Daylight in Buildings

Completed (1995 - 1999)


his project was carried out in partnership with the IEA Solar Heating and Cooling Implementing Agreement (Task 21). The objective was to develop a scientific, engineering and architectural basis to support the effective and economical integration of daylighting concepts into the design of non residential buildings. The project sought to promote daylight-conscious building design, saving energy through greater utilisation of natural light, while at the same time improving visual comfort and control of solar gains.

The project focussed on those daylighting systems and strategies which could be applied in new and existing buildings with a high aggregate electricity saving potential, such as offices, schools, commercial and institutional buildings. Systems and strategies were tested and performance evaluated through studies in laboratory facilities, by computer simulations, as well as in case study buildings. The performance assessment sought to cover visual, architectural and environmental aspects, including user acceptance of the systems. The project was divided into four research areas:

Performance evaluation of daylighting systems

The objective here was to provide a Design Guide on the performance of both innovative and conventional daylighting systems. Systems were assessed according to energy saving potential, visual aspects and the control of solar radiation. The evaluation of systems was based not only on technical feasibility but also on architectural and environmental impacts.

Daylight responsive lighting control systems

The objectives here were to evaluate the performance of existing selected daylight responsive lighting control systems (in conjunction with selected daylighting systems) in terms of user acceptance of the systems. This will assist building owners, developers, architects and engineers to select and commission daylighting responsive systems, and to estimate the potential energy savings at an early stage of design.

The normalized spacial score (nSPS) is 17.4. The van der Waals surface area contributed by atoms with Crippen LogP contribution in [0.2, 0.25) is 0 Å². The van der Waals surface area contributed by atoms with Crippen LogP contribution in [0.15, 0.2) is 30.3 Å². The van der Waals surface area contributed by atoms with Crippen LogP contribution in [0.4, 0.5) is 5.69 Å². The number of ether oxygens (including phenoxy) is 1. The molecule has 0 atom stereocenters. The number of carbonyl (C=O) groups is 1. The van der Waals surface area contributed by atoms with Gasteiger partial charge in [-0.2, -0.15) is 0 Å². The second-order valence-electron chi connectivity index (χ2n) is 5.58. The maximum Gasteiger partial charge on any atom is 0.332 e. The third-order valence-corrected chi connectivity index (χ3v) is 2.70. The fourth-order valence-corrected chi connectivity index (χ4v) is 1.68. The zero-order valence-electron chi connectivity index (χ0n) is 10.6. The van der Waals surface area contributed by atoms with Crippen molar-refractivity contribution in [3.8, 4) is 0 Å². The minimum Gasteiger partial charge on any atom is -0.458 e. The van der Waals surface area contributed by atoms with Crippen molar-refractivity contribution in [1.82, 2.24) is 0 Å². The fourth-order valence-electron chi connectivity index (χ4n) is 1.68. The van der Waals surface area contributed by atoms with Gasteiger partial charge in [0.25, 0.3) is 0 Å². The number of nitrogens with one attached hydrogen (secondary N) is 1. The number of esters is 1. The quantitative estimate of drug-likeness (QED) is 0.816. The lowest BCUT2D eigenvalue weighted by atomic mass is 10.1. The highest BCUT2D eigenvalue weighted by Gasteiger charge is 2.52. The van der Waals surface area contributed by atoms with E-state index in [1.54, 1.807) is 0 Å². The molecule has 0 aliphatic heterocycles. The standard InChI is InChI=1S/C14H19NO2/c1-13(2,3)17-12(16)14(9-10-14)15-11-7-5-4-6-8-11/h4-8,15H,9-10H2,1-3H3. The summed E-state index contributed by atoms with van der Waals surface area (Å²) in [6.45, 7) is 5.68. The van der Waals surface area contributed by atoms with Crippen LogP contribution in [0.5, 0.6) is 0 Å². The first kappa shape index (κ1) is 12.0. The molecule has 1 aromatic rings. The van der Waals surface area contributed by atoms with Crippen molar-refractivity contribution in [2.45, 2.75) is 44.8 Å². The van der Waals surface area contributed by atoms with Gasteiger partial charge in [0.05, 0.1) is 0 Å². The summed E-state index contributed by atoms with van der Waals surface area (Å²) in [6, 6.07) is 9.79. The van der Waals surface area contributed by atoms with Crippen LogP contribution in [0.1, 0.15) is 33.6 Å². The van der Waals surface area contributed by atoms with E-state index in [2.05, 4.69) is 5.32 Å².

Daylighting design tools

The objective here was to improve the capability, accuracy and ease-of-use of selected daylighting design and analysis tools for building design practitioners. The practitioners will be able to predict the performance of different daylighting systems and control strategies, and to evaluate the impact of the integration of daylighting in the overall building energy concept by using these design tools.

Case studies

The main objective here was to demonstrate the viability of daylighting buildings in various world climatic zones as a means of achieving significant improvements in building energy efficiency, while maintaining a satisfactory visual and thermal environment for occupants. Measured performance data included illumination, the luminance distribution of the interior space, electrical lighting consumption, the total building energy consumption, and user acceptance of the environmental conditions.


  • A system specific Design Guide on daylighting systems and control systems providing recommendations on systems integration and performance data on energy saving potentials.
  • A set of Daylighting Design Tools that markedly improve the designers' ability to predict the performance of daylighting systems and control strategies and to evaluate the impact of daylighting integration in the overall design concept.

Operating Agent

Dr. Kjeld Johnsen
Danish Building Research Institute
PO Box 119
2970 Hørsholm
Tel: +45 4586 5533


Australia, Austria, Belgium, Canada, Denmark, Finland, France, Germany, Italy, The Netherlands, Spain, Sweden, Switzerland, United Kingdom, and United States of America